I’ve never been a Tuesday evangelist — But I love news tips. Please send potential scoops and announcements to [email protected] and [email protected].

Biden will meet with Democratic congressional leaders … Acting Comptroller of the Currency Michael Hsu talks financial stability during a Goethe University conference at 6:05 a.m. … The CFPB’s Appraisal Subcommittee holds a hearing on appraisal bias at 10 a.m. …

The latest on the debt ceiling

— Senate Majority Leader Chuck Schumer on Monday dared House Republicans to propose plans to cut the budget. “Put your proposals for debt ceiling on the floor, let the entirety of the House debate it and vote on it, and let the American people see and assess these cuts for themselves.”

— President Joe Biden will meet with Democratic leaders from the Hill today.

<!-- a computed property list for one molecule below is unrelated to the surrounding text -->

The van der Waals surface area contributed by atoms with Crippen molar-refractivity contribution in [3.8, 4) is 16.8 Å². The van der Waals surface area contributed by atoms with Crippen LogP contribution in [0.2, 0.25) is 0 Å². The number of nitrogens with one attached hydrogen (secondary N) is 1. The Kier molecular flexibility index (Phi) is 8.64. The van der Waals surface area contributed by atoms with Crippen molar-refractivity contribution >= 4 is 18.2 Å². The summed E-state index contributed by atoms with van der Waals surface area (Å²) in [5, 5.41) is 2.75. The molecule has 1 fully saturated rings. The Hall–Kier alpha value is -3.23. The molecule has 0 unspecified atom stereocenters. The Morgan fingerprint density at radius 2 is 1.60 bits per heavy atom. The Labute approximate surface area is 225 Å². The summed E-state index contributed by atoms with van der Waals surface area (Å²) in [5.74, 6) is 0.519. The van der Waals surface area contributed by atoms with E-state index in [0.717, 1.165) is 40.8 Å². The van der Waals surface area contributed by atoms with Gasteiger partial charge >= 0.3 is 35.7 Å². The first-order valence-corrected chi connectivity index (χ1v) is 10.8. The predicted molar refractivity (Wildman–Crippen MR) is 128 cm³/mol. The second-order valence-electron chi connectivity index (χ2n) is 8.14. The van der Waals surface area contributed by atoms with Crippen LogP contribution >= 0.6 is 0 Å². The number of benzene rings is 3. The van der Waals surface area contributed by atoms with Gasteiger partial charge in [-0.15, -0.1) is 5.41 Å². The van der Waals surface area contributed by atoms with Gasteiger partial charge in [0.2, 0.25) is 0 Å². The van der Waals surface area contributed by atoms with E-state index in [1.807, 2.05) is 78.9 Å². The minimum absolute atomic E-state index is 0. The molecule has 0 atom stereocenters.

— Senate Republicans are happy to leave the debt ceiling problem to Speaker Kevin McCarthy.

— Incoming House Budget Chair Jodey Arrington told our Budget & Appropriations colleagues that the U.S. “won’t default” but that “we cannot move forward with our Democratic colleagues and this president with a new line of credit with no strings attached and no guardrails.”

— China criticized the U.S. for its “catastrophic debt problem.

— Sen. Elizabeth Warren’s debt ceiling fix: Raise taxes on the ultra-wealthy and giant corporations.

McHenry backers brush off diversity controversy — Republicans close to the Financial Services Committee believe the diversity and inclusion flap between Chair Patrick McHenry and a handful of conservative pundits won’t amount to much, and that the criticism he’s getting misses the point of his committee reorganization.